I don't need to apologize for reading Slave of the Sioux, and I'm not. To say I enjoyed it probably misses the point; but I did, not for the vivid action of the narrative (it is a 19th century action/adventure story), but for what it contributes to my own understanding of our own recent past and the story of America, a story I am very much a part of.
Thursday, May 19, 2016
|Major General Patrick Cleburne|
Chickamauga was a costly Confederate victory. The total of 16,000 Union casualties was second only to the Battle of Gettysburg that summer, but the Confederate Army lost even more--18,000. No matter. After significant defeats at Gettysburg and Vicksburg, for a while at least, the Rebel army could hold their heads high after Chickamauga, the huge battle (the Rebel line stretched out for 15 miles) just south of Chattanooga.
But then came Lookout Mountain, a big win "above the clouds" for the Feds, and Missionary Ridge, where an odd unplanned assault that probably shouldn't have happened, miraculously evolved into the rout it became. Soon enough, Sherman would begin his fiery march through the heart of Dixie.
Regretfully, I'm sure, Confederate General Braxton Bragg assigned Major General Patrick Cleburne (an immigrant, by the way) to basically stall what he knew would be an imminent Federal advance that would likely follow the railroad through the Ringgold Gap, a narrow span of bottom land between White Oak Mountain and Taylor's Ridge. Cleburne's assignment was really nothing more--allow Bragg to get his legs beneath him after the stinging losses he and the Rebels had just suffered.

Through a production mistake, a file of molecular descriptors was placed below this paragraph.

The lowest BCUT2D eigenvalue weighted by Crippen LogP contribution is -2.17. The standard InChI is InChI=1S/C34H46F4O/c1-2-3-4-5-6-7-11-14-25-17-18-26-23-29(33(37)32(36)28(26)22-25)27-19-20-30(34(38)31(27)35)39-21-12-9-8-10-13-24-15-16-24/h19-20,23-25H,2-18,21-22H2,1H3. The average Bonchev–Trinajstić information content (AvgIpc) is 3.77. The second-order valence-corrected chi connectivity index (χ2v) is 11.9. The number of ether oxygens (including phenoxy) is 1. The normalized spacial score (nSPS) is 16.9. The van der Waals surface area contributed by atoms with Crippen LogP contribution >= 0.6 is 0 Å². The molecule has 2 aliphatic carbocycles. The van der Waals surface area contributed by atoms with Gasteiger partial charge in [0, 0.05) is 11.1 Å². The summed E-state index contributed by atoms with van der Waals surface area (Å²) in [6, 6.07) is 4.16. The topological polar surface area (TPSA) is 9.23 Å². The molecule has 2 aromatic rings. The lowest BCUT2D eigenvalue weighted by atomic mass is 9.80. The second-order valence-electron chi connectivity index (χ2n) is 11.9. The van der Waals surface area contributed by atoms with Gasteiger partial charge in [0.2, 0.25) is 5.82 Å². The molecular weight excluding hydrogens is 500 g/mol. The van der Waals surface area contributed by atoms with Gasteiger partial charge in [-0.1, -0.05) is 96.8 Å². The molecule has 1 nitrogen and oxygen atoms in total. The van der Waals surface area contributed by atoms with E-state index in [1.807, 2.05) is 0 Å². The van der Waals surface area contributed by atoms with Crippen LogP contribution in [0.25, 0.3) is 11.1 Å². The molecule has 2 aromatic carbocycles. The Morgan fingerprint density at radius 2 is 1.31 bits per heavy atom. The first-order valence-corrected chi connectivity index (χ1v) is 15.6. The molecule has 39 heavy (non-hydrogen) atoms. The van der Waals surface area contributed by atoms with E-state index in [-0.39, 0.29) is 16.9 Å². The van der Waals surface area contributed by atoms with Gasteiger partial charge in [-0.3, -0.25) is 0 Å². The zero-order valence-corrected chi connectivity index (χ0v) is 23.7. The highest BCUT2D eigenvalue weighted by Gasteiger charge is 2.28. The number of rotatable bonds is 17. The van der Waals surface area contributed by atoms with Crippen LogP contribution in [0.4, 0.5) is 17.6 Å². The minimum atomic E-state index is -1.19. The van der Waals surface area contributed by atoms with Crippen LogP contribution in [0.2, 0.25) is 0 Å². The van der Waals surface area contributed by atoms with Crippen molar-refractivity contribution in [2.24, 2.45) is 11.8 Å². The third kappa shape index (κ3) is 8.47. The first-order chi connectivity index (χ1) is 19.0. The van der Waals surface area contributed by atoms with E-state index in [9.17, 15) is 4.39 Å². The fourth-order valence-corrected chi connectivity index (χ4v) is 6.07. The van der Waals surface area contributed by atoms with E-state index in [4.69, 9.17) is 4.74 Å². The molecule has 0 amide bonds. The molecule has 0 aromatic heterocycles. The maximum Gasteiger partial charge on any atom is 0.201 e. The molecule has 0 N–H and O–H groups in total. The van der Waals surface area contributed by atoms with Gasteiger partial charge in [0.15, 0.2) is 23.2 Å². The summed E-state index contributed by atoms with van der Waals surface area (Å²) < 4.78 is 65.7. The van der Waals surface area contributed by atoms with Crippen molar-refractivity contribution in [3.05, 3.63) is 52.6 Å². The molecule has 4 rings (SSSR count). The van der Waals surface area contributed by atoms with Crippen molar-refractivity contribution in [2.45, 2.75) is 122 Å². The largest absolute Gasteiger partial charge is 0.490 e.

Patrick Cleburne was no fool. He scouted the area himself late at night, then deployed his 4000 troops or so as stealthily as possible, tucking them in around every nook and cranny to await the Union advance. Think of it this way: the line of Union forces is marching four abreast. It's November, and it's cold, and it's sickeningly muddy. What's more, everyone--Feds and Rebs--have been through hell in the last month already, losses have been awful, almost lethal. Sherman's "March to the Sea" didn't start with great ceremony, but already there at Ringgold Gap they ran into significant fireworks.
The numbers are telling. Cleburne's four thousand bravely held off the Union's fifteen. It was, for the moment, a clear Rebel victory, even if the Union advance, not to mention the direction of the war, was only temporarily sidelined.